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Italy Will Not Change 'Even Comma' in Draft Budget Rejected by EU - Deputy PM

© Sputnik / Natalia Seliverstova / Go to the mediabankWorld cities. Rome
World cities. Rome - Sputnik International
MOSCOW (Sputnik) - Italy will not change "even a comma" in its draft budget for next year that was rejected by the European Commission earlier this week, Italian Interior Minister and Deputy Prime Minister Matteo Salvini said on Thursday.

"As we are polite, we open the little letters from Brussels, we read them, we respond to them. They write back and we respond, but we are not changing a comma of the budget that will lead Italy to growth," Salvini said, as quoted by the ANSA news agency.

He also accused the EU leadership of attempts to hinder Italy's economic growth.

READ MORE: Italy's Budget: No Side Interested in Not Finding Deal Before Deadline — Scholar

"If Brussels or some big professors want Italy at zero growth, they have run into the wrong government and the wrong minister," he said.

On Tuesday, the European Commission rejected Italy's draft budget for 2019 and gave Rome three weeks to revise it. The same day, Italian Prime Minister Giuseppe Conte said it would be difficult for Rome to change the draft budget substantially, adding that there was "no Plan B." The country's foreign minister, Enzo Moavero Milanesi, also said the government would not revise its budget plan for 2019.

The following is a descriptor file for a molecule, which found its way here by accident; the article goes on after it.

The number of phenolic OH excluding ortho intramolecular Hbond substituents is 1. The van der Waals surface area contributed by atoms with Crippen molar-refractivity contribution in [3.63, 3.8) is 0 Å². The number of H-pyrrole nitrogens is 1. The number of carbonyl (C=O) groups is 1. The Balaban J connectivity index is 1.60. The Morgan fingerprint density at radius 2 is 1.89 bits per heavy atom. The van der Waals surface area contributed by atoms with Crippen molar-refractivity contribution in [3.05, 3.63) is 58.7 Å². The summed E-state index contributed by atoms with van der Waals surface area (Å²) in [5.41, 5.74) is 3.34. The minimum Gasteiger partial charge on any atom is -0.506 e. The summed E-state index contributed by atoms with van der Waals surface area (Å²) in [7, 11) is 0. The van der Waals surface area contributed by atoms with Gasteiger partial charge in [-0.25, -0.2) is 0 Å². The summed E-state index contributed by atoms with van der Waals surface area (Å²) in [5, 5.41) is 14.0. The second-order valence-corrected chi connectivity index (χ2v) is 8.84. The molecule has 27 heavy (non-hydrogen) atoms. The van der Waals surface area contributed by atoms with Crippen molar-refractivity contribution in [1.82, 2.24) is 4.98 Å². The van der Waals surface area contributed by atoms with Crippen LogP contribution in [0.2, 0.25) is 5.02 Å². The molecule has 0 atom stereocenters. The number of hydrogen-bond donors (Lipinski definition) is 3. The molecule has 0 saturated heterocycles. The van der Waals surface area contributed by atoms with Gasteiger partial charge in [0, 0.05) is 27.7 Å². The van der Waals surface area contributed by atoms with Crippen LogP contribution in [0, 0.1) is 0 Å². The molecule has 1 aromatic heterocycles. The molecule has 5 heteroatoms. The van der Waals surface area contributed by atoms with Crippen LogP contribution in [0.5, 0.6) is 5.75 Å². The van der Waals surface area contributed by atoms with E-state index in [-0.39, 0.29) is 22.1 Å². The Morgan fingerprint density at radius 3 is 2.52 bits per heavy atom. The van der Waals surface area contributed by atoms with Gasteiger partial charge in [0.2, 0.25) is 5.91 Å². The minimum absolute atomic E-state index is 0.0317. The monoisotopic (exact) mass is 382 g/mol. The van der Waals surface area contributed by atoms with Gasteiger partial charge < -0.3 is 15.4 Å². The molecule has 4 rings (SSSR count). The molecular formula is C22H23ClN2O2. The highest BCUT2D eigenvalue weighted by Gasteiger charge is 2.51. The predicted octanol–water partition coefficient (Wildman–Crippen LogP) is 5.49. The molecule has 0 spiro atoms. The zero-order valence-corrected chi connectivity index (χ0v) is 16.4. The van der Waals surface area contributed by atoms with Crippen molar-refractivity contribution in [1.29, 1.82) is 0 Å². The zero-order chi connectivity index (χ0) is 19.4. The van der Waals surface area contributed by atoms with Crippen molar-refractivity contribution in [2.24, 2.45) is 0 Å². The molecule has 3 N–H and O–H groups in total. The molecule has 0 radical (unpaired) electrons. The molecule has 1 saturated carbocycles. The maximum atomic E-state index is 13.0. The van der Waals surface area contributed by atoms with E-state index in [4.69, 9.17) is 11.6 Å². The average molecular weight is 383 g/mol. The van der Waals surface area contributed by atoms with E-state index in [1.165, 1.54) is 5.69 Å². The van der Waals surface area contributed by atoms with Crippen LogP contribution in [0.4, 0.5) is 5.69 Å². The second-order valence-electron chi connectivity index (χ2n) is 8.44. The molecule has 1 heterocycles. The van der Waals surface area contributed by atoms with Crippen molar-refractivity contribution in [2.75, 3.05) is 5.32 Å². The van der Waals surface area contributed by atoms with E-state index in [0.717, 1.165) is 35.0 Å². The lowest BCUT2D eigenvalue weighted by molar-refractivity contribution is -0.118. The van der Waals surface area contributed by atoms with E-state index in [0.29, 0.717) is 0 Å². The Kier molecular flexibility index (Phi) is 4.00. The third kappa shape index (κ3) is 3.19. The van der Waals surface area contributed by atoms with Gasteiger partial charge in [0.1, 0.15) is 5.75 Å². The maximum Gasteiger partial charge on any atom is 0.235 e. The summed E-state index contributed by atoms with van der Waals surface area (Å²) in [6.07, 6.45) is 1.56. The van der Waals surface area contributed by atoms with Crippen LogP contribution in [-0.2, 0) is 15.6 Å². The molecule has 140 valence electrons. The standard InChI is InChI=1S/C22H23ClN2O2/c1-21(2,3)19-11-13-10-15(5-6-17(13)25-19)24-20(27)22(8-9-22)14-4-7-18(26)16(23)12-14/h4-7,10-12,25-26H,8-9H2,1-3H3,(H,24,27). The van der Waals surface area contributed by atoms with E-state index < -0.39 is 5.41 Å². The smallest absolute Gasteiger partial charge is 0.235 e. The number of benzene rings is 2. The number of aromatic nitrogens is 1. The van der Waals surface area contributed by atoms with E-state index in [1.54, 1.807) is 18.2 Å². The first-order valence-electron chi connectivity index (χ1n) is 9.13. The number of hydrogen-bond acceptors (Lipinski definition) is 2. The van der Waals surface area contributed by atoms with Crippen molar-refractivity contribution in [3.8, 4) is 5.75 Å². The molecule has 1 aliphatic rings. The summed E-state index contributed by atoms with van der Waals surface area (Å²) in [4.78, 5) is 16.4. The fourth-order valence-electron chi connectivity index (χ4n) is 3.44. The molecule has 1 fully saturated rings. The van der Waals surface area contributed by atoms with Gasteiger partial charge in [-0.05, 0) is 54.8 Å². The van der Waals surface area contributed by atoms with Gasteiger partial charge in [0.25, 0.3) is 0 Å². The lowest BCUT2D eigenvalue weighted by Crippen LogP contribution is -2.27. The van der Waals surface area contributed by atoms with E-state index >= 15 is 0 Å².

European Union flags in front of the European Commission headquarters in Brussels. (File) - Sputnik International
Italy-EU: Confrontation Will Continue Until Next European Elections - Prof
The budgetary plan submitted by Italy to the European Commission was drafted with a deficit of 2.4 percent of GDP. It is below the EU-mandated 3-percent threshold, but another criterion stipulates that EU members should keep its debt-to-GDP level below 60 percent and make efforts to cut debt if it is above the limit. Italy's debt-to-GDP ratio has stalled around 132 percent over the past four years, the second highest in Europe after Greece. By June, the country's debt grew to an all-time high above 2.3 trillion euros ($2.64 trillion).

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